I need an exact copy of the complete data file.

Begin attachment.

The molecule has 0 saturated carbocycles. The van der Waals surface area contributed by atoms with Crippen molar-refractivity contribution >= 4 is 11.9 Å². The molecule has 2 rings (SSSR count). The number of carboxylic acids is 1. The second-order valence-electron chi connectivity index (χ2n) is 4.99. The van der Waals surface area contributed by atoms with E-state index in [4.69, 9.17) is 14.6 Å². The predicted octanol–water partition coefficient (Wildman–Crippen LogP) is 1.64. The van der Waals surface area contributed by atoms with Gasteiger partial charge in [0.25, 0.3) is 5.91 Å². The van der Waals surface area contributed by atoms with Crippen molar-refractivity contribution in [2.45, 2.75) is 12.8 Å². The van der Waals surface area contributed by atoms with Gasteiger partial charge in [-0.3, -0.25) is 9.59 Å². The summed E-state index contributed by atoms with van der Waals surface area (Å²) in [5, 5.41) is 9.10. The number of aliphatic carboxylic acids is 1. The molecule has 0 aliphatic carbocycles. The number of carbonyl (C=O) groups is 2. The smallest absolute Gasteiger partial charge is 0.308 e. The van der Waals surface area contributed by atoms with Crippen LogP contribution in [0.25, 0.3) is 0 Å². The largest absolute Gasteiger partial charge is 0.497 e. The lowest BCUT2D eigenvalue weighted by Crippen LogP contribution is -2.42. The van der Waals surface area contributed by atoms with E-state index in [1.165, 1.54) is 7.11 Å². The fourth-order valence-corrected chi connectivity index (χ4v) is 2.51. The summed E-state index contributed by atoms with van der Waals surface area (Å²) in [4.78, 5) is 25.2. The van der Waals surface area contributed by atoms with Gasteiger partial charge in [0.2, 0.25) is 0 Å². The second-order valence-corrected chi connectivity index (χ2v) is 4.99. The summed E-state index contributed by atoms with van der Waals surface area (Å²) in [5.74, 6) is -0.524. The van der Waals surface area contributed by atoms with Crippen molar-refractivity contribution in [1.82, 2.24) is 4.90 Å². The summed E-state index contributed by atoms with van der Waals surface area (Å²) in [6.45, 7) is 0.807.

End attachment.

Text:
The molecule has 0 saturated carbocycles. The van der Waals surface area contributed by atoms with Crippen molar-refractivity contribution >= 4 is 11.9 Å². The molecule has 2 rings (SSSR count). The number of carboxylic acids is 1. The second-order valence-electron chi connectivity index (χ2n) is 4.99. The van der Waals surface area contributed by atoms with E-state index in [4.69, 9.17) is 14.6 Å². The predicted octanol–water partition coefficient (Wildman–Crippen LogP) is 1.64. The van der Waals surface area contributed by atoms with Gasteiger partial charge in [0.25, 0.3) is 5.91 Å². The van der Waals surface area contributed by atoms with Crippen molar-refractivity contribution in [2.45, 2.75) is 12.8 Å². The van der Waals surface area contributed by atoms with Gasteiger partial charge in [-0.3, -0.25) is 9.59 Å². The summed E-state index contributed by atoms with van der Waals surface area (Å²) in [5, 5.41) is 9.10. The number of aliphatic carboxylic acids is 1. The molecule has 0 aliphatic carbocycles. The number of carbonyl (C=O) groups is 2. The smallest absolute Gasteiger partial charge is 0.308 e. The van der Waals surface area contributed by atoms with Crippen LogP contribution in [0.25, 0.3) is 0 Å². The largest absolute Gasteiger partial charge is 0.497 e. The lowest BCUT2D eigenvalue weighted by Crippen LogP contribution is -2.42. The van der Waals surface area contributed by atoms with E-state index in [1.165, 1.54) is 7.11 Å². The fourth-order valence-corrected chi connectivity index (χ4v) is 2.51. The summed E-state index contributed by atoms with van der Waals surface area (Å²) in [4.78, 5) is 25.2. The van der Waals surface area contributed by atoms with Gasteiger partial charge in [0.2, 0.25) is 0 Å². The second-order valence-corrected chi connectivity index (χ2v) is 4.99. The summed E-state index contributed by atoms with van der Waals surface area (Å²) in [5.74, 6) is -0.524. The van der Waals surface area contributed by atoms with Crippen molar-refractivity contribution in [1.82, 2.24) is 4.90 Å². The summed E-state index contributed by atoms with van der Waals surface area (Å²) in [6.45, 7) is 0.807.